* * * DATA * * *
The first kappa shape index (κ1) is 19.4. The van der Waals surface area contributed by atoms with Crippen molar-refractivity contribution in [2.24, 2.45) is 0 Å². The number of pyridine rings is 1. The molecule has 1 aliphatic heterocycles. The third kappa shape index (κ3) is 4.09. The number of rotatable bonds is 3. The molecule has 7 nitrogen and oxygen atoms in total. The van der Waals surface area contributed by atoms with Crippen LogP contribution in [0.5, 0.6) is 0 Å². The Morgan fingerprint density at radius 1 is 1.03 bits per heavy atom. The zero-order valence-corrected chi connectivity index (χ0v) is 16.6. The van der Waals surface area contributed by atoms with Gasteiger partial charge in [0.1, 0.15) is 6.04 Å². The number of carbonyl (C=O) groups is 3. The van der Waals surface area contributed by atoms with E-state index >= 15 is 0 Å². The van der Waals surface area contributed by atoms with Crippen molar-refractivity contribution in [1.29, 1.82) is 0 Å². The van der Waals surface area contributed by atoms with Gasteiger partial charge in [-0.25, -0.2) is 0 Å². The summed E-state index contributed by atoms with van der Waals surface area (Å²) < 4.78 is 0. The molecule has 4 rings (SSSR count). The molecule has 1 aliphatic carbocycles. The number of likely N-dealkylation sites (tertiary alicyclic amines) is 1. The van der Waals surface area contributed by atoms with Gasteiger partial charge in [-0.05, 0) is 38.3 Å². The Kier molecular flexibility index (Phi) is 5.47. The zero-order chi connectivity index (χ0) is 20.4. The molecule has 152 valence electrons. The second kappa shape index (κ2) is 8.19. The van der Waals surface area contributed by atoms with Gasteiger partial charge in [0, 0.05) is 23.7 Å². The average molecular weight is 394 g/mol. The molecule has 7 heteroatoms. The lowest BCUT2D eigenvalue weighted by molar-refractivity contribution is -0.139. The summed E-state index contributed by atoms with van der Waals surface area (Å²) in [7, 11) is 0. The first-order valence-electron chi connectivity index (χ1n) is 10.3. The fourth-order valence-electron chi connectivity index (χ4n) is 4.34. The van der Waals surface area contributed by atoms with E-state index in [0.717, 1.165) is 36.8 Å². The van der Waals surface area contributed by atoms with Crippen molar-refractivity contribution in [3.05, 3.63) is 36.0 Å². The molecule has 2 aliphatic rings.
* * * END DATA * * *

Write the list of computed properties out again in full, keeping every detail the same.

The first kappa shape index (κ1) is 19.4. The van der Waals surface area contributed by atoms with Crippen molar-refractivity contribution in [2.24, 2.45) is 0 Å². The number of pyridine rings is 1. The molecule has 1 aliphatic heterocycles. The third kappa shape index (κ3) is 4.09. The number of rotatable bonds is 3. The molecule has 7 nitrogen and oxygen atoms in total. The van der Waals surface area contributed by atoms with Crippen LogP contribution in [0.5, 0.6) is 0 Å². The Morgan fingerprint density at radius 1 is 1.03 bits per heavy atom. The zero-order valence-corrected chi connectivity index (χ0v) is 16.6. The van der Waals surface area contributed by atoms with Gasteiger partial charge in [0.1, 0.15) is 6.04 Å². The number of carbonyl (C=O) groups is 3. The van der Waals surface area contributed by atoms with E-state index >= 15 is 0 Å². The van der Waals surface area contributed by atoms with Crippen molar-refractivity contribution in [1.29, 1.82) is 0 Å². The van der Waals surface area contributed by atoms with Gasteiger partial charge in [-0.25, -0.2) is 0 Å². The summed E-state index contributed by atoms with van der Waals surface area (Å²) < 4.78 is 0. The molecule has 4 rings (SSSR count). The molecule has 1 aliphatic carbocycles. The number of likely N-dealkylation sites (tertiary alicyclic amines) is 1. The van der Waals surface area contributed by atoms with Gasteiger partial charge in [-0.05, 0) is 38.3 Å². The Kier molecular flexibility index (Phi) is 5.47. The zero-order chi connectivity index (χ0) is 20.4. The molecule has 152 valence electrons. The second kappa shape index (κ2) is 8.19. The van der Waals surface area contributed by atoms with Gasteiger partial charge in [0, 0.05) is 23.7 Å². The average molecular weight is 394 g/mol. The molecule has 7 heteroatoms. The lowest BCUT2D eigenvalue weighted by molar-refractivity contribution is -0.139. The summed E-state index contributed by atoms with van der Waals surface area (Å²) in [7, 11) is 0. The first-order valence-electron chi connectivity index (χ1n) is 10.3. The fourth-order valence-electron chi connectivity index (χ4n) is 4.34. The van der Waals surface area contributed by atoms with E-state index in [0.717, 1.165) is 36.8 Å². The van der Waals surface area contributed by atoms with Crippen molar-refractivity contribution in [3.05, 3.63) is 36.0 Å². The molecule has 2 aliphatic rings.